On the National Anti-Drug Secretary (the SENAD)...

The U.S. model should serve as a bad example for the whole world. Experience has shown me that it is useless to combat drugs with repression. There is no country that has the financial power of the USA, nor its police apparatus. They patrol the coasts, the border with Mexico, the DEA spends billions of dollars in all of this. However, they are also the largest consumer nation of drugs on the planet. Thus, I ask myself, if the most powerful country on earth can’t succeed at combatting drugs, how can the others be expected to do it?

On the Total Legalization of Drugs…

We could legalize them gradually, beginning with the softer drugs like marijuana and later cocaine until we get to others. I am in favor of the legalization of drugs on a universal scale, not only in Brazil. If all the countries legalize drugs, they will save all the money that they spend on repression without success. They will reduce the corruption that narco-trafficking promotes. The police, the courts, the political and penetentiary systems, all of them are corrupted by narco-trafficking. With legalization, the fights between them, the burning of archives, the corruption of the State apparatus and the violence everywhere, will diminish. And a tax could also be collected on the production of drugs, which would be invested in treatment for chemical dependents and educational campaigns, although I don’t believe in them.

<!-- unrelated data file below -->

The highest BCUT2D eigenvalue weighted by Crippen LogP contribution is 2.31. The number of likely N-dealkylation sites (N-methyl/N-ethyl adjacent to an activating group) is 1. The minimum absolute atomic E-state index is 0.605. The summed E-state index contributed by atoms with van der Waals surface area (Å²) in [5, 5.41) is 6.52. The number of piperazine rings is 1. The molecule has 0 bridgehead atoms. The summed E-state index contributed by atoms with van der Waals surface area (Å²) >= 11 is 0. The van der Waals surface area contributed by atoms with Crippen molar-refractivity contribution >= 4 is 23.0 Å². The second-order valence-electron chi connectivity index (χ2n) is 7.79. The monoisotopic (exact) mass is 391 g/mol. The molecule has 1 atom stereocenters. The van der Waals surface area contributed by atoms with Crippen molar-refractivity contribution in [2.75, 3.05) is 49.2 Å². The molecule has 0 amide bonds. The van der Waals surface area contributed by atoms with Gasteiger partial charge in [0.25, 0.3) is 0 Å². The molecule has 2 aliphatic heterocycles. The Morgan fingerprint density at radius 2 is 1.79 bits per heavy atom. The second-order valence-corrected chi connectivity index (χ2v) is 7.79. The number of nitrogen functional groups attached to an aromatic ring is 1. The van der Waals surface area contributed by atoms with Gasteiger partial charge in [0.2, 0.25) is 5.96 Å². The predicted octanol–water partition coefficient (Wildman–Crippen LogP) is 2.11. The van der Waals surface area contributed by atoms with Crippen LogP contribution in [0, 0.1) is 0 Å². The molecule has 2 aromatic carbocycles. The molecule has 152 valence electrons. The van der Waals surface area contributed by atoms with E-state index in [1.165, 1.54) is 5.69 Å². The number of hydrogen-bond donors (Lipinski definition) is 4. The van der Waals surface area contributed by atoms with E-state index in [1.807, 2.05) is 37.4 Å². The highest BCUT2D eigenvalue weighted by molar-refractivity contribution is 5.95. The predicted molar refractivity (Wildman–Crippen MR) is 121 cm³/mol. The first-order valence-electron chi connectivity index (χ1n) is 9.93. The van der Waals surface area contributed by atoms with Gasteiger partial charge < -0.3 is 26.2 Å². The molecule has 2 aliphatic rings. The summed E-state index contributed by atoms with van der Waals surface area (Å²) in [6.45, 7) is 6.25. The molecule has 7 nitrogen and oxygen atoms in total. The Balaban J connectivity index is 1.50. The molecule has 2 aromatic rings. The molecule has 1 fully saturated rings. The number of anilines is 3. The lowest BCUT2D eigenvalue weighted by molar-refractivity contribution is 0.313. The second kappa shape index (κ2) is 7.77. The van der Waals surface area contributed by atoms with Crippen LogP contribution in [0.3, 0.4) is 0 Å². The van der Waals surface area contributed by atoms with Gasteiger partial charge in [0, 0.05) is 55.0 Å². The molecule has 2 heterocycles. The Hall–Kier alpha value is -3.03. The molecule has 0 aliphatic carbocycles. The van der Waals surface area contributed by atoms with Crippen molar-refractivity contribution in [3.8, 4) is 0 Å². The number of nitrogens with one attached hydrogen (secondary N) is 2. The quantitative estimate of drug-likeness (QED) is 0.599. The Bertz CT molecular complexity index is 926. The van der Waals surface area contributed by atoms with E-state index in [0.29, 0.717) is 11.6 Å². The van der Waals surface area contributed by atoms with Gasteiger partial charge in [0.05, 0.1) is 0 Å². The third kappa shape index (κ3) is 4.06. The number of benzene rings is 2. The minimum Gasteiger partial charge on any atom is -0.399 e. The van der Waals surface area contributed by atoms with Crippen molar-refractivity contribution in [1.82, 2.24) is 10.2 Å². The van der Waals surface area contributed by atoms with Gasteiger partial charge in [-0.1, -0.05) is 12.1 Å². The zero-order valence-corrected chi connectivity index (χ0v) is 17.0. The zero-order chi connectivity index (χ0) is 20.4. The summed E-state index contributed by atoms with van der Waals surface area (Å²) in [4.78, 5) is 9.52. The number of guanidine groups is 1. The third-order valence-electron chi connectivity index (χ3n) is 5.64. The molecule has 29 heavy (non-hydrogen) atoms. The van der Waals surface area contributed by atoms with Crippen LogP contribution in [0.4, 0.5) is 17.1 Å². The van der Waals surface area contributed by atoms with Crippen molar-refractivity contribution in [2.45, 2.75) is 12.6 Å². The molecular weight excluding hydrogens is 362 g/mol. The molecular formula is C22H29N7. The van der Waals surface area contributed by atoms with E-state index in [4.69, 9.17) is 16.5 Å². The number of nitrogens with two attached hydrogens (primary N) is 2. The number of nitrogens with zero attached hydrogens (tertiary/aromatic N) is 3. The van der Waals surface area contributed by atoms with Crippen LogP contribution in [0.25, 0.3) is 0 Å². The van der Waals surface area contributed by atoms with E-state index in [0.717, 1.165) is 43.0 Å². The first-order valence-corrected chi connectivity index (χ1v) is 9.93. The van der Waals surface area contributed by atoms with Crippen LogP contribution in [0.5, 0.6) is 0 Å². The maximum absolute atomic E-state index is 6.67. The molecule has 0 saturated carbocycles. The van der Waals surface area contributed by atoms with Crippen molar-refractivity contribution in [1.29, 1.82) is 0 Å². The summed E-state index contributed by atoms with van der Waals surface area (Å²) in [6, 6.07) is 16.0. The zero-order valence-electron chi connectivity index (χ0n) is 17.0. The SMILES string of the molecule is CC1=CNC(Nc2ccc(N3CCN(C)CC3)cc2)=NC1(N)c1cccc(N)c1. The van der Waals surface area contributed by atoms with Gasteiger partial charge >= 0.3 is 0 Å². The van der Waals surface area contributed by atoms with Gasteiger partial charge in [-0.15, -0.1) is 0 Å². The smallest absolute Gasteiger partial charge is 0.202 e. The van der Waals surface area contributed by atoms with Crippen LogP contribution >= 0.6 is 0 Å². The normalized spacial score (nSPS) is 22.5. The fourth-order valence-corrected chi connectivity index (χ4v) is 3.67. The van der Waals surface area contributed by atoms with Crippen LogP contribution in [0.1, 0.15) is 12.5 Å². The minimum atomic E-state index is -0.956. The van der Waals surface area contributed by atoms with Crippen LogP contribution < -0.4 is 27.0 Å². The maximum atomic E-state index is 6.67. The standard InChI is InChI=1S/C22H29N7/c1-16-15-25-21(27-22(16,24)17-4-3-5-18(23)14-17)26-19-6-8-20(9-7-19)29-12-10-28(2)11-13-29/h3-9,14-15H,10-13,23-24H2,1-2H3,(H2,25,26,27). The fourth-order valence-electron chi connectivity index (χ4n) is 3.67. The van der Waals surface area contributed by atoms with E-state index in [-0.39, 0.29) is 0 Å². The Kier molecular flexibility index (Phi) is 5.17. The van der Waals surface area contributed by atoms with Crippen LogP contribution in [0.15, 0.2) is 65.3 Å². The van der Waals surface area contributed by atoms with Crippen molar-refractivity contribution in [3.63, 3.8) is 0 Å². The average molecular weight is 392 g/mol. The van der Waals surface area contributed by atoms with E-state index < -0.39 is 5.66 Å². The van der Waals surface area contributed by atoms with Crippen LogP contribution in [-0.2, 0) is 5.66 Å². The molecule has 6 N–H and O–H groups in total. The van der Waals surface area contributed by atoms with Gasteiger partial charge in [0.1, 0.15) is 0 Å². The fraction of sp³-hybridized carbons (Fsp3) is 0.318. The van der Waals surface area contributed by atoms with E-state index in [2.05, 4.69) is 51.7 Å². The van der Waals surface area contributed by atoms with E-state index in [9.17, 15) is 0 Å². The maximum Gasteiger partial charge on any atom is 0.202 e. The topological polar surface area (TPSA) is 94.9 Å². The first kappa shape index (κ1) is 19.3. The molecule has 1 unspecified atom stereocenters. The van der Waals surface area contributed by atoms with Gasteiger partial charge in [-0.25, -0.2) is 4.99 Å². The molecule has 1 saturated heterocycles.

On the State as Repressor…

Most people are afraid to say this: It’s about a moral principle. But does the State has the right to impede that an adult does what he wants with his life? I find that it doesn’t. If an adult person wants to consume drugs, or self-destruct, his life is his own. Why does the State have to impede this repressively?

On a Taboo in the Congress…

When I made my speech about drug legalization, many stopped to think and said that, logically, they felt the same way, but they don’t have the courage to say it. The fear of public censure is very great. Thus, they only think about repression.

On What Sustains Narco-Trafficking…